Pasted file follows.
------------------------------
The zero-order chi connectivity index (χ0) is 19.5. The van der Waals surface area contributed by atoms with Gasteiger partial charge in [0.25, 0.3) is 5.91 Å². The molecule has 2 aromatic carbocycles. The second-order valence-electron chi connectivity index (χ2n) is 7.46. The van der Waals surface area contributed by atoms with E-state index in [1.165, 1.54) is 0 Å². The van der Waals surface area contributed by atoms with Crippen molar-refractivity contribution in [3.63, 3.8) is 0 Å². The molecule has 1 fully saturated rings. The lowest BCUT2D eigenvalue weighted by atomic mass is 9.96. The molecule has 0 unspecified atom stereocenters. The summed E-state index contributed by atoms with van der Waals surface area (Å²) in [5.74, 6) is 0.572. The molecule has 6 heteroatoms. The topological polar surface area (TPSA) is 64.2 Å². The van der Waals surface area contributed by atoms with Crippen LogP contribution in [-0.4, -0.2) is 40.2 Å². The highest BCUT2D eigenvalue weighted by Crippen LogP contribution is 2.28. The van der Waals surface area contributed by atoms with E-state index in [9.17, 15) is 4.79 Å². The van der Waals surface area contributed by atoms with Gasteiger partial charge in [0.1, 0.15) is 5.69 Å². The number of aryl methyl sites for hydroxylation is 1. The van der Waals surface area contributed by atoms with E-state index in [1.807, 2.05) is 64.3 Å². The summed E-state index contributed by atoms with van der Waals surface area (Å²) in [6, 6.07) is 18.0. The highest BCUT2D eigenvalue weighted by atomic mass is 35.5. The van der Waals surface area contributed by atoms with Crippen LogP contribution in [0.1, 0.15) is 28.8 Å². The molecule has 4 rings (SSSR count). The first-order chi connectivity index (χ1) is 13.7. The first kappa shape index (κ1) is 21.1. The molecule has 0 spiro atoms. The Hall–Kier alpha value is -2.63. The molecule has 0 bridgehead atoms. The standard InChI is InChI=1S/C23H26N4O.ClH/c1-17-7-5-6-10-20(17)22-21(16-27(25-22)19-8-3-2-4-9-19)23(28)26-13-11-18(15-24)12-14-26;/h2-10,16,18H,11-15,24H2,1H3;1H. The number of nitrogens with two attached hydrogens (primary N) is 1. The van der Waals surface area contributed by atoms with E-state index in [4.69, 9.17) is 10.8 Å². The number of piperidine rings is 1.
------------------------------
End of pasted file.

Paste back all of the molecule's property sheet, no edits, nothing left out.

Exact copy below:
The zero-order chi connectivity index (χ0) is 19.5. The van der Waals surface area contributed by atoms with Gasteiger partial charge in [0.25, 0.3) is 5.91 Å². The molecule has 2 aromatic carbocycles. The second-order valence-electron chi connectivity index (χ2n) is 7.46. The van der Waals surface area contributed by atoms with E-state index in [1.165, 1.54) is 0 Å². The van der Waals surface area contributed by atoms with Crippen molar-refractivity contribution in [3.63, 3.8) is 0 Å². The molecule has 1 fully saturated rings. The lowest BCUT2D eigenvalue weighted by atomic mass is 9.96. The molecule has 0 unspecified atom stereocenters. The summed E-state index contributed by atoms with van der Waals surface area (Å²) in [5.74, 6) is 0.572. The molecule has 6 heteroatoms. The topological polar surface area (TPSA) is 64.2 Å². The van der Waals surface area contributed by atoms with Crippen LogP contribution in [-0.4, -0.2) is 40.2 Å². The highest BCUT2D eigenvalue weighted by Crippen LogP contribution is 2.28. The van der Waals surface area contributed by atoms with E-state index in [9.17, 15) is 4.79 Å². The van der Waals surface area contributed by atoms with Gasteiger partial charge in [0.1, 0.15) is 5.69 Å². The number of aryl methyl sites for hydroxylation is 1. The van der Waals surface area contributed by atoms with E-state index in [1.807, 2.05) is 64.3 Å². The summed E-state index contributed by atoms with van der Waals surface area (Å²) in [6, 6.07) is 18.0. The highest BCUT2D eigenvalue weighted by atomic mass is 35.5. The van der Waals surface area contributed by atoms with Crippen LogP contribution in [0.1, 0.15) is 28.8 Å². The molecule has 4 rings (SSSR count). The first-order chi connectivity index (χ1) is 13.7. The first kappa shape index (κ1) is 21.1. The molecule has 0 spiro atoms. The Hall–Kier alpha value is -2.63. The molecule has 0 bridgehead atoms. The standard InChI is InChI=1S/C23H26N4O.ClH/c1-17-7-5-6-10-20(17)22-21(16-27(25-22)19-8-3-2-4-9-19)23(28)26-13-11-18(15-24)12-14-26;/h2-10,16,18H,11-15,24H2,1H3;1H. The number of nitrogens with two attached hydrogens (primary N) is 1. The van der Waals surface area contributed by atoms with E-state index in [4.69, 9.17) is 10.8 Å². The number of piperidine rings is 1.